It’s time for another book list! Here’s what I’m currently diving into, and one more that I’m planning to pick up from the library ASAP. Needful Things by Stephen King- I haven’t read a good scary book in a while. Well, that’s not true. I did read The Perfect Nanny by Leila Slimani, which thoroughly unsettled me. I would not suggest that one if you are a mother looking to hire childcare anytime soon. The kind of scary I’m talking about is the supernatural horror variety, and King is my go to author for that particular brand. I’m only a few pages in, and once again he’s taken me right into the small-town life and happenings of Castle Rock, Maine. He has this enchanting way of writing characters, dialogue, and setting that transports me inside of the story. It’s fantastic, and it also guarantees that I’m going to be frightened at least a few times. I can’t wait 🙂 Big Magic by Elizabeth Gilbert- Yes, I’m reading this one again. I think it’s going to…

  • Summer Travels

    Greetings from Amarillo, Texas–home of the Big Texan 72 oz. Steak Challenge, truly epic thunderstorms, and according to a 2016 article by The Weather Channel, it’s the windiest city in America. Another fun fact? A-Town’s record wind speed clocked in at 84 mph back in 1949, and I would imagine the tornado passing by the instrumentation less than a mile away may have had something to do with that. Anyway, here I am hanging out with my younger brother, caffeinating with a coconut chai, and smack dab in the middle of my cross-country road trip. It’s hard to fathom that I was at home in Somerville just last Saturday. Since then I’ve been to California to watch one of my dearest friends tie the knot, flown to Texas to spend time with my family, and made a quick trip back to my hometown in Oklahoma to visit my Grams. Y’all. It has been the definition of a whirlwind. I’m zonked from traveling and switching up time zones, and I’m only at the halfway mark. This…

  • The Prettiest Afternoon

    I went on a lovely little outing this past Saturday! I met a friend at Copley Square and we went to treat ourselves at L.A. Burdick’s, an amazing and decadent chocolatier that I highly suggest you try at least once in your life. After we had armed ourselves with drinking chocolate–yep, that’s a real thing–and pastries, we made our way over to the Public Garden and then strolled into the Beacon Hill neighborhood. The city was pulsing with activity, with everyone coming out to sunbathe and play and enjoy the general splendor of the afternoon. It. Was. Delightful.  Once we had finished up there, I was off to pick up a new library book…one of many that are piling up in my room now that the semester is over and I can genuinely read for pleasure…called The Lathe of Heaven by Ursula K. Le Guin. I recently joined a sci-fi feminist book club, which promises to be awesome on a whole lot of levels, and Le Guin’s book is next up in our queue.  I’ll…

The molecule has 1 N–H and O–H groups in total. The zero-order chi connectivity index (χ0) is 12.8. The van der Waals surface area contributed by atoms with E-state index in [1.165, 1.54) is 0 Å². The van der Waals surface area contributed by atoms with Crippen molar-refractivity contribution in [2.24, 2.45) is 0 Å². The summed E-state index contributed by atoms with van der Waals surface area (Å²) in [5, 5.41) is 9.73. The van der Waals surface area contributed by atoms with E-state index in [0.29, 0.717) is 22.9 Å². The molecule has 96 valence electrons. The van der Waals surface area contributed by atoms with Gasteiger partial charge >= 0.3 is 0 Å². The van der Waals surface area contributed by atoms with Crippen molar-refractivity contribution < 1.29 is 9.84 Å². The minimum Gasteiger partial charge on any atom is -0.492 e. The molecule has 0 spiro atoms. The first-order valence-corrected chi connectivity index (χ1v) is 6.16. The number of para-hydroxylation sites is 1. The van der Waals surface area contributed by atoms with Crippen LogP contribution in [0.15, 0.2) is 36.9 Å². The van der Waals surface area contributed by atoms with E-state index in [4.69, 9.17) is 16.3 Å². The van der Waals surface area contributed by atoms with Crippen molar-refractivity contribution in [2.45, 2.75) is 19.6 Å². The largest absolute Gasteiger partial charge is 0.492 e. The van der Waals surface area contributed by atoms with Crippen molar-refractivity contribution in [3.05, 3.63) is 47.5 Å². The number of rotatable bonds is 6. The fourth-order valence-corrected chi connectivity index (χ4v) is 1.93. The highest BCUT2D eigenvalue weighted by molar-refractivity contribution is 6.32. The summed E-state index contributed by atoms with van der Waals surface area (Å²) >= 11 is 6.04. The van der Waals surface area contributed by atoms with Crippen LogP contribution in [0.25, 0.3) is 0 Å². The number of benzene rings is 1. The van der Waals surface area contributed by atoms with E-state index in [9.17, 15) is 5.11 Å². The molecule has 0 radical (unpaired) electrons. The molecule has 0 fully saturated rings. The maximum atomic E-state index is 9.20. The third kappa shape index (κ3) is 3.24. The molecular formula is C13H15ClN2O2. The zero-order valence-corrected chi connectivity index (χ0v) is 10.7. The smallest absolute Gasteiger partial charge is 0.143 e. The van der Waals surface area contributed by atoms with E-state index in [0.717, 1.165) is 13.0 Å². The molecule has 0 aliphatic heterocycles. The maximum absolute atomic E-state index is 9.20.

• End of Semester Thoughts

    I won’t lie, y’all. It was hard for me to think of something to write about for my post today. I’ve actually been having a lot of trouble in that area where inspiration meets diligence lately…which, you might guess, and guess correctly, is not the nicest position to be in here at the end of semester when final papers and projects are due. Still, I’m showing up, and that’s always a good first step! Things are winding down, which is simultaneously a relief and bittersweet. It’s surreal to think I’m almost done with my first year of the program (which flew by crazy fast), meaning I’m almost halfway through (how on earth did that happen?), meaning sooner rather than later I’ll need to consider what I want to do and where I want to apply for jobs and live and start my actual adult life. Because strangely enough, I don’t feel that it’s started that yet. Being in school again makes me feel like I’m in a perpetual state of youth somehow. Anyway, I digress….

  • What I’m Reading Lately

    I haven’t put together a proper book list in quite some time, and I figure this is one of the best places to post such a thing. I’ll tell you a little bit about some of the books I’ve read so far this year…I’m about halfway to my goal of 30, which is exciting…, what I’m in the middle of, and what’s waiting for me! Stalking God by Anjali Kumar- I just finished this one a couple of days ago, so it’s still pretty present with me. I came across Kumar in a TED talk she gave that about made my heart burst, and when I found out that she wrote about her experiences in greater detail in this book, I had to get my hands on it. Kumar’s journey, self-described as unorthodox, is full of ups and downs and fascinating turns as she hunts for big answers about the meaning of life and a spiritual home for her young daughter. I applaud her for her bravery and for sharing her beautiful insights about what…

  • In Case of Free Time